I had a woman in class the other day whisper to me as I was assisting her, “ What am I supposed to be feeling in this pose?” I broke out into a warm smile, as I love these kinds of questions. I love any feedback, actually, during class, because it shows that students are interested and engaged and looking for information about how to fully experience yoga.
In each yoga pose, there is always a primary action. This primary action creates the optimal conditions for a particular physical sensation to arise. For instance, if I ask you to lie on your back and stretch your arms behind you and your legs in front of you, the primary action would be to lengthen the spine. In this position, that’s the sensation that I am encouraging you to feel while taking this movement. In a pose like Downward Facing Dog, the primary action, again, is lengthening the spine. However, the ability to feel that sensation may be hampered by the position of the body. Unlike when you were lying on your back, supported by the floor and completely supine, now you’re on your hands and feet, upside down, like a triangle and you may be struggling to feel length in your spine because your hamstrings are tight or your upper body lacks the strength to hold you upside down.
Every pose has a primary action but it is up to us as yoga teachers to share this with the people in our classes. It’s not always obvious and in the pose we were doing in my example above (Baddha Konasana, folding forward, supported by blocks under the head, as in a Yin practice), the woman was not sure if she should feel sensation in her hips, outer thighs or lower back. Although it is essential that we share the objective of the pose, it’s always helpful to remind people that they may experience the pose differently, given the unique nature of their body.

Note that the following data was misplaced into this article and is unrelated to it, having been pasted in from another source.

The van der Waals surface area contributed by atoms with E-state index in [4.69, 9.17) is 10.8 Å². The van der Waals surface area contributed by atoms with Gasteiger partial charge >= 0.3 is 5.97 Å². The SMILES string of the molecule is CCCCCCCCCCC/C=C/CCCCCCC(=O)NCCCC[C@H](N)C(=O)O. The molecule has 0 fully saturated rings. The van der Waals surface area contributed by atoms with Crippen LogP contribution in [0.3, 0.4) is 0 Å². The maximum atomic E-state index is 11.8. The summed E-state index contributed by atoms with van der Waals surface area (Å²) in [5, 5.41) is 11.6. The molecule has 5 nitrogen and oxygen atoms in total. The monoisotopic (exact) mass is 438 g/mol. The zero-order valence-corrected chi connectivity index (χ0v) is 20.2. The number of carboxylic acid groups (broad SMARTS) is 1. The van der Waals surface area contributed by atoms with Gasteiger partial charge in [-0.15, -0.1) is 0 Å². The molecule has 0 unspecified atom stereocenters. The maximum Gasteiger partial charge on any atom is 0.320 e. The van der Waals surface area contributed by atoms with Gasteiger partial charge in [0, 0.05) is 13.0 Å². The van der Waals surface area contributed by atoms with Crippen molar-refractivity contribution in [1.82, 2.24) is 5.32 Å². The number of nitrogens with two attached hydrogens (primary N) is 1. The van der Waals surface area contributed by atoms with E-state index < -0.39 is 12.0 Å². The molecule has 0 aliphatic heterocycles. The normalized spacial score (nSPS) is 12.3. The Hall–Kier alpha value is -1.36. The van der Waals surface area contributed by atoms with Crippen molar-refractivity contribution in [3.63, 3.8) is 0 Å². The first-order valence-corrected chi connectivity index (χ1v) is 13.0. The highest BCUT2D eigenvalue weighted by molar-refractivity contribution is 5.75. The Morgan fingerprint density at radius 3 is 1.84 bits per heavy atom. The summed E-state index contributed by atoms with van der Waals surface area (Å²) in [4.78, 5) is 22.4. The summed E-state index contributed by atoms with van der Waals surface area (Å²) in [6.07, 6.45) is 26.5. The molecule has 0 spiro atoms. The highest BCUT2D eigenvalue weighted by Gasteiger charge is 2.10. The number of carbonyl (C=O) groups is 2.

Another factor to consider is when people actually lose connection to certain actions in the body and their feedback that they are “not feeling” the pose’s action is actually feedback in and of itself. This happens often when a person is highly flexible and can sit for long periods of time in a pose that requires a great deal of flexibility but feels little sensation. It’s as if they have desensitized their body to feeling stretch through years of overstretching a certain part of the body. In these situations, it’s helpful to actually have the person pull back slightly in the pose and create more stability in the foundation. This can help the practitioner build more muscle and a greater sense of feeling grounded versus one of sitting in the joints (which is definitely unhealthy for the body, especially over the long term).
In all instances, one of the best ways to understand the primary action of the pose is to ask. If you don’t have a chance to ask, look for signs in your body as you’re holding the posture. Taking deep breaths, notice where you feel physical sensation. Notice if your foundation is stable so you can experience the pose fully. Notice if your eyes are wandering around the room, looking for clues in the people around you and re-direct your attention to your own experience. Allow for the focus of the pose to show itself through your attention to detail, quality of breathing and present state of mind.
Yoga practice is a life-long endeavor. The beauty of the poses is that they each have so much to share and our experience of each one changes every time we take each pose. The challenge is to stay alert and present, so we don’t miss the signs from each one and to practice with compassion and an appreciation for the unique qualities of our bodies and minds.